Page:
In less than 48 hours the Senate Republicans will gather in an ornate room just off the chamber floor to hold their secretive internal caucus leadership elections. Though incredibly arcane to outsiders, these races are the congressional equivalent of papal elections -- intramural affairs that often define the future direction of a party.
This week's gathering is unlike regularly scheduled leadership elections, which are held every two years shortly after the midterm and presidential elections. But Sen. Trent Lott's decision to quit just one year into his six-year term has created an unusual mid-session opening at the leadership table. Sen. Jon Kyl (R-Ariz.) is now running unopposed to succeed Lott as minority whip, the No. 2 spot.
Kyl's ascension has set up a battle for the No. 3 post, Republican conference chairman, shaping up along generational, stylistic and ideological battle lines. This position is responsible for shaping the message for Senate Republicans, arranging press conferences and pushing GOP senators onto TV and radio talk shows. In the previous decade the post was held by smiling firebrands, former Sens. Connie Mack (R-Fla.) and Rick Santorum (R-Pa.), both of whom loved to take rhetorical jabs at Democrats.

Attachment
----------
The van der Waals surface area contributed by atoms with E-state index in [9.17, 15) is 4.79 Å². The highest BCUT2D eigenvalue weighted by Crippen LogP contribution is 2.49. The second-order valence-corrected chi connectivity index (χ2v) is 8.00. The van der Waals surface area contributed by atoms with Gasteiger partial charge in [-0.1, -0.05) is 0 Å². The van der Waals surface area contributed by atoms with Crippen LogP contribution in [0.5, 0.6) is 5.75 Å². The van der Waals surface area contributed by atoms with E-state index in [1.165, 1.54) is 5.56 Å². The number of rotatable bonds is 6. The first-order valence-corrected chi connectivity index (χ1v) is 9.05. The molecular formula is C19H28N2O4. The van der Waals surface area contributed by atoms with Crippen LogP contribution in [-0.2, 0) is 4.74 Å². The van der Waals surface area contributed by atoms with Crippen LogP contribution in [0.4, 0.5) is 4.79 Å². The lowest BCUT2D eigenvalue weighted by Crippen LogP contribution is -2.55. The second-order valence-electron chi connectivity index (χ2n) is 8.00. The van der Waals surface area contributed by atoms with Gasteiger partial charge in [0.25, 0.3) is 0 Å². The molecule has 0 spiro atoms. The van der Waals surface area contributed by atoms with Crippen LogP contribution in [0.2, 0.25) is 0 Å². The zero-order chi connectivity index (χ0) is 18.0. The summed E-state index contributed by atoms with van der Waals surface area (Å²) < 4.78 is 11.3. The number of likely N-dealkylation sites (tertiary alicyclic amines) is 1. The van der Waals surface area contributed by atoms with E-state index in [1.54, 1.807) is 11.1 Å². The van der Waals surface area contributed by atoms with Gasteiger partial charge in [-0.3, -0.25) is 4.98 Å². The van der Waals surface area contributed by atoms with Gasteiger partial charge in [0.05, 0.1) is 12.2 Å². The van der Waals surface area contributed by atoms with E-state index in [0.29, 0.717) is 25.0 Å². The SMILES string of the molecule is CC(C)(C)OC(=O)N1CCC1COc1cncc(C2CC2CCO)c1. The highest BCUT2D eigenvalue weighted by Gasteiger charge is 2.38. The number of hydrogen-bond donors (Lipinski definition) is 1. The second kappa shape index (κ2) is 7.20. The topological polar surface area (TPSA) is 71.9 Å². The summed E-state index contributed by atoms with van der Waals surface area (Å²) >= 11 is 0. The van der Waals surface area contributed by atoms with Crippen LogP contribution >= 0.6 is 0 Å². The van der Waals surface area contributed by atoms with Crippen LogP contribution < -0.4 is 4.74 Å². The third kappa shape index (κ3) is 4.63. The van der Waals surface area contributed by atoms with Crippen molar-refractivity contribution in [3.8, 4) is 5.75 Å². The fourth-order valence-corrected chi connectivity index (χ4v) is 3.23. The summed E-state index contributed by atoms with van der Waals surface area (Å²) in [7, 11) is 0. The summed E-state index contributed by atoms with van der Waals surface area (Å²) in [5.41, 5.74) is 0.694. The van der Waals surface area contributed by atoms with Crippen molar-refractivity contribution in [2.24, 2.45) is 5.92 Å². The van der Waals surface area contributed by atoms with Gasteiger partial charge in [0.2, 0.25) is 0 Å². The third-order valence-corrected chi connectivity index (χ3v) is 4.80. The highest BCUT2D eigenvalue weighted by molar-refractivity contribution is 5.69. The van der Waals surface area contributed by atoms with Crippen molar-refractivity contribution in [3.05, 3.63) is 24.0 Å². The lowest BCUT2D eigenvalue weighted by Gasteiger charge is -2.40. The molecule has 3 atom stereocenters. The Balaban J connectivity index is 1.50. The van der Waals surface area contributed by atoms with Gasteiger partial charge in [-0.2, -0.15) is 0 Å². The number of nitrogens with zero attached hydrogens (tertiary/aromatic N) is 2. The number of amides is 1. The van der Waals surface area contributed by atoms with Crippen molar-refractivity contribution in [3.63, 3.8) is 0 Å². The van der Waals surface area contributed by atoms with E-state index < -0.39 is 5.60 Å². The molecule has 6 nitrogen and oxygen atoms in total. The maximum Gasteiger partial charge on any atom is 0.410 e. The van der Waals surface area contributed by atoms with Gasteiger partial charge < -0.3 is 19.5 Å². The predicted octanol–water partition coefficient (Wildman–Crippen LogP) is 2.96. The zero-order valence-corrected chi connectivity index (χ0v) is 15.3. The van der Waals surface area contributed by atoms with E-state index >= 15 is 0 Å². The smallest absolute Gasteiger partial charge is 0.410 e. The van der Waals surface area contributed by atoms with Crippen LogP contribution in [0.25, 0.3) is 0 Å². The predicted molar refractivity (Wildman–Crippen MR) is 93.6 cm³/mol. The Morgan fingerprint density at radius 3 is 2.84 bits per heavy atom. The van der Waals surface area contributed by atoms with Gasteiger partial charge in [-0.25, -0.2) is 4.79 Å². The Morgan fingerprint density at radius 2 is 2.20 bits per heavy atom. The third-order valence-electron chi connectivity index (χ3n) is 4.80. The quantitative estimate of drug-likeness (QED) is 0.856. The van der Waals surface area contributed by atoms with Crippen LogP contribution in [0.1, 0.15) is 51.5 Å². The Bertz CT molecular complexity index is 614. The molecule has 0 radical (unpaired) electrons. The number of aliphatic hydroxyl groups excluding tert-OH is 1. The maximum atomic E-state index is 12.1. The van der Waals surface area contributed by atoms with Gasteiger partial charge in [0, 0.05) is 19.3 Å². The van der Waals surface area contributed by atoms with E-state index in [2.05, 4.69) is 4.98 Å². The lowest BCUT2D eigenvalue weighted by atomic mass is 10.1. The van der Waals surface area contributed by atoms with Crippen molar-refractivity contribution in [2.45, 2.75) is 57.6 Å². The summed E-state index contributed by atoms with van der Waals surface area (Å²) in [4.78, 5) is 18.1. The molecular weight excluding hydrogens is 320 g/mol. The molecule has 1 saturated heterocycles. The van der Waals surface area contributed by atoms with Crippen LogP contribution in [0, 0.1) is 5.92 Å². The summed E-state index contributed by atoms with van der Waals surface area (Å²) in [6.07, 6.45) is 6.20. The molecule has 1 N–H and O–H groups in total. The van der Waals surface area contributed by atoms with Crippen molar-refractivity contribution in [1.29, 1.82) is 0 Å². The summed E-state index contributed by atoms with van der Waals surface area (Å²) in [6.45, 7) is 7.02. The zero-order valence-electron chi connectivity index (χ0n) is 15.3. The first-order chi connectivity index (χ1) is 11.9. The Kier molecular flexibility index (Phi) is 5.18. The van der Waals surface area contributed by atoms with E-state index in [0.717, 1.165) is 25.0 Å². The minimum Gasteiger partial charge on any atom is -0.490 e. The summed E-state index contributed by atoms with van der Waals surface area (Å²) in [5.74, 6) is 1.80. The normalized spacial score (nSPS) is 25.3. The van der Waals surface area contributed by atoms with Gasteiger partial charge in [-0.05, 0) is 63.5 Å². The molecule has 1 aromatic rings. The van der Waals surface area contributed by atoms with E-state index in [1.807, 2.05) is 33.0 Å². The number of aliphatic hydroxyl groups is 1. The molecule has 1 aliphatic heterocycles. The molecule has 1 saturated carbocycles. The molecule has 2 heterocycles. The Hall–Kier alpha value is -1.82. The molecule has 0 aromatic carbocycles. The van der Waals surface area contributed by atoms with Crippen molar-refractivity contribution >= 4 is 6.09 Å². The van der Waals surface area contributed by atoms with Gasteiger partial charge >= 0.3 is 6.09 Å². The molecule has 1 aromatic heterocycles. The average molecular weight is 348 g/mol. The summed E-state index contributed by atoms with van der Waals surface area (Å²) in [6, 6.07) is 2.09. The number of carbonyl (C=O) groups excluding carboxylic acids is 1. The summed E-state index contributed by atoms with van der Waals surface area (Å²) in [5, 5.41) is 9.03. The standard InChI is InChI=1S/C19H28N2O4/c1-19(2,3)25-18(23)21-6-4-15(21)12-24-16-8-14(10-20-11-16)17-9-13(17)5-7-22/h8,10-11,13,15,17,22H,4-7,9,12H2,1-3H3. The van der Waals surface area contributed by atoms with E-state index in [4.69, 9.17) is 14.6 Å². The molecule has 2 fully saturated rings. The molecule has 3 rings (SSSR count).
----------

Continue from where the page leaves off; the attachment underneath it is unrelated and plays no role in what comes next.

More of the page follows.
Three different Republicans have jostled for votes: Lamar Alexander (
If Hutchison does stay out of the Conference chairman race, that means there will be no other leadership races, leaving her in place at Policy and Sen. John Cornyn (R-Texas) in place at the No. 5 position of vice-chairman of the conference.
Considering the appeals made by the trio of candidates, Thursday's vote in the Mansfield Room may say a lot about Senate Republicans and how they view their life in the minority right now.